Complete Hives: You can also buy a complete working hive from a beekeeper. This is the most expensive method but takes on less risk because the hive is already established.
We ordered a 3 lb package of bees because it was the cheapest way to go. If we do it again next year, we will probably order a Nuc because it seems better for the bees and easier for the beekeeper.
Where do we get help?
How do you find answers to your beekeeping questions?
Local Beekeeping Club-search online or with your local county extension office and see if there is a local beekeeping club in your area. This group will be a wealth of information and you may even be able to order bees and hives through them.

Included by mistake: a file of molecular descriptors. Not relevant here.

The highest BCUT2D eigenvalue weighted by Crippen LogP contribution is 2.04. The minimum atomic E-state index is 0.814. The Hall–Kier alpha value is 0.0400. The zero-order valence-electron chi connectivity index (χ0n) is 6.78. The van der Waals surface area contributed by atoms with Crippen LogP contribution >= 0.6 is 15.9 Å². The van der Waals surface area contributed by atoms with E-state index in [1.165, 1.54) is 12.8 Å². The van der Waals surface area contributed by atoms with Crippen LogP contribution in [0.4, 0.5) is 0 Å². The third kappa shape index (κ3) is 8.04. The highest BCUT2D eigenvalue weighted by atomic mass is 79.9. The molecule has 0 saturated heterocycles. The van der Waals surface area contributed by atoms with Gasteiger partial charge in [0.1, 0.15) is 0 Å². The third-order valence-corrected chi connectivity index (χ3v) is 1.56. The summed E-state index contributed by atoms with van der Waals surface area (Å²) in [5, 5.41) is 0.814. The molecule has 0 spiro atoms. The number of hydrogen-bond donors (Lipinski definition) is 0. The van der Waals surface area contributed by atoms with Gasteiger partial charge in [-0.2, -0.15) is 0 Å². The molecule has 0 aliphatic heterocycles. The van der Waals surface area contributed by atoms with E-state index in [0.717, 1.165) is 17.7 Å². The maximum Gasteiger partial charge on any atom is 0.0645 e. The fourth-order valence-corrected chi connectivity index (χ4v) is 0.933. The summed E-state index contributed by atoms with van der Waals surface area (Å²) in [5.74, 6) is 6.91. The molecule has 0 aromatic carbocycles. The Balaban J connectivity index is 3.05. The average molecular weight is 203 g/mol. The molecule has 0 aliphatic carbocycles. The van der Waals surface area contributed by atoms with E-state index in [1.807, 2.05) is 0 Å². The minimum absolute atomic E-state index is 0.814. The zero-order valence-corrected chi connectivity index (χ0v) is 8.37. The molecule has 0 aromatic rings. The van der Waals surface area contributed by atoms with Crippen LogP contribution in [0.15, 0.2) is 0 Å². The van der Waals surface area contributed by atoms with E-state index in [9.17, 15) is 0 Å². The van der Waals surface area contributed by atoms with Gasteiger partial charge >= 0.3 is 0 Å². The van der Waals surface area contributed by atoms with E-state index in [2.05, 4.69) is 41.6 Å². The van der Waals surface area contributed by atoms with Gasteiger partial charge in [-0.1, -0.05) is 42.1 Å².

Mentor-it is always easier to learn something if you have someone to show you how to do it step by step. I have recruited a friend that has been beekeeping for several years as a mentor and it has helped me immensely.
The Backyard Beekeeper by Kim Flottum
The Beekeepers Bible by Richard Jones
The Beekeepers Handbook by Diana Sammataro
The Beginner’s Guide to Beekeeping by Samantha & Daniel Johnson
I am excited about this new beekeeping adventure! Although I am by no means an expert, but I am happy to learn about these amazing creatures.
I hope this information helps you decide if beekeeping is right for your homestead. I also want to prepare you for the expenses necessary to get started.
Edited: If you would like to see how our first year of beekeeping went, check out this blog post —> 7 Lessons I Have Learned From My Honeybees This Year.
Do you have any beekeeping tips or tricks? Let us know in the comments below. And if you found this post helpful, please share. Thanks!